In a hundred years, our children and grandchildren will look back on what we call “medicine” today and cringe at how barbaric and short sighted it was.
It will be no different to the way we currently look back at medical history and see how ridiculous the beliefs were in times gone by.
Could you imagine doctors not washing their hands between performing autopsies and then attending to pregnant women giving birth? It seems so obvious now, yet in the 1800’s, the man who suggested that washing hands could prevent deaths was met with outrage by fellow doctors feeling they were being blamed for unnecessary deaths (and it turned out to be exactly that).
You may think, “well it was the 1800’s, it was to be expected they didn’t know everything yet”, but what about doctors endorsing cigarettes in the 1920’s through to the 1950’s? Everyone trusted their family doctor – why would anyone doubt a doctor?
We can look at these instances and clearly see how far we’ve progressed, but the average person and the average doctor now, somehow thinks we’ve reached the pinnacle and we know everything there is to know and we can’t possibly be wrong about things like chemotherapy and radiation treatment for cancer, inserting stents for heart attack patients or injecting babies and children with toxic chemicals and diseased matter all in the name of “healthcare”.
We live in a society now where only a person who has studied 7+ years of medicine, that is taught by lecturers who are funded by pharmaceutical companies, can call themselves a doctor.
The type of doctor you expect to help you get better when you’re unwell, but in reality, prescribes pills that at best may shift the numbers on your pathology result (but that doesn’t necessarily equate to better health and a longer life), at worst the pills create side effects that need more pills and so it goes on.
Somewhere along the way, the medical system lost it’s focus.
Heroic, ego-boosting medicine seems to be what everyone expects today, but with medical error being the third biggest cause of death in the US behind heart disease and cancer, what this really looks like is that today’s medicine is failing to provide what sick people really want – healing.
…I will give no deadly medicine to any one if asked, nor suggest any such counsel…
Our health care systems are failing to support an increasingly sick population.
Health insurance premiums are rising and the care (and health of people) is declining.
Governments are juggling the offerings, trying to remove rebates for alternate health care options, in an effort to reduce premiums, to encourage more people to join, to increase the pool of funds to pay to the hospitals and pharmaceutical companies.
It’s upside down, back to front, topsy turvy – what ever you want to call it.
The health care system that exists today is focused more on keeping people caught in the sickness industry than helping people be proactive and stay healthy to avoid illness.
Governments need young healthy people (who don’t make large insurance claims) to pay premiums to support the older population that make small ongoing or large serious claims.
The medical system leads you down the path of being dependent on them.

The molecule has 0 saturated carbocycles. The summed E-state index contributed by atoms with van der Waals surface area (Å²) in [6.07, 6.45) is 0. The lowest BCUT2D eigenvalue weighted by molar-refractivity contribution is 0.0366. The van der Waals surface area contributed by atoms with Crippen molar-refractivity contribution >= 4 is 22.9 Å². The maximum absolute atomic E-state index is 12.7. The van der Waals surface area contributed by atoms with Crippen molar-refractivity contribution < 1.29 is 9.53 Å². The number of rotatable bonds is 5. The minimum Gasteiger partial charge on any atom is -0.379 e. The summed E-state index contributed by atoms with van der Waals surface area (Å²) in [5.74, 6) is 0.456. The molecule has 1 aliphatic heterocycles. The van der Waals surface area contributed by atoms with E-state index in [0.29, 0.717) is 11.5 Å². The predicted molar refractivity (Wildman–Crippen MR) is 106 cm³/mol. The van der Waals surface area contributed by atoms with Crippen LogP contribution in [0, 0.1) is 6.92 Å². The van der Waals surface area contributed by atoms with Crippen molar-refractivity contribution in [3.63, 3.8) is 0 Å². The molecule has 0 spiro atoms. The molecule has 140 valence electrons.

Examples of this include:
- Pregnancy – the natural birth is making way for increased medicalisation of birth – doctors prefer a women to have a caesarian because they feel the birth is then in their control but this is an expensive procedure that puts strain on the health care system and doesn’t necessarily improve birth outcomes.
- From the age of 40, women are encouraged to have mammograms that are increasingly being shown to cause more harm than good. This then introduces women into the medical system’s “cancer funnel”.
- Cancer treatment – once you’ve been tested and something shows up (when you go looking for something you’ll usually find it), it’s like being on the Shinkansen (Japanese bullet train) – there is no getting off once the orthodox medical treatment path of “cut-burn-poison” starts.
I could go on, but you can see how all these paths turn out to be very expensive treatment “options” (I say options, but really doctors don’t give you options, their path is the one and only path) that need to be funded by health insurance. And I can tell you right now, that the total of insurance premiums that one person pays in a year or even 5 years, definitely doesn’t cover the cost of some of these invasive procedures and these procedures don’t necessarily produce better health outcomes.
There is a time and a place for life-saving, heroic measures
In 2014 my dad had a heart attack – at the supermarket, doing his grocery shopping.
I am extremely grateful for the lifesaving measures performed by the lady at the supermarket who was in the right place at the right time, for the ambulance keeping him alive on the way to the hospital and for the doctors in emergency that brought him back when he had another attack in the hospital.
What’s upsetting though, is that doctors are so busy they don’t have time to keep up with the latest research, specifically around the benefits (or lack of) in relation to drugs and surgical procedures (e.g stents for heart pain).
My dad is now on a cocktail of drugs and continues to see his (arrogant) cardiologist who still views the body as a collection of bits and pieces to be treated individually rather than as a whole system.
Unfortunately, doctors have such a strong hold on the vast majority of the population, that their word is considered gospel (definition: “a thing that is absolutely true”).
So while most people will agree that for emergencies, modern medicine really shines, for chronic ongoing illness, there needs to be a better option.
No prizes for guessing what I think that is 😜 – I’ll continue in the next article.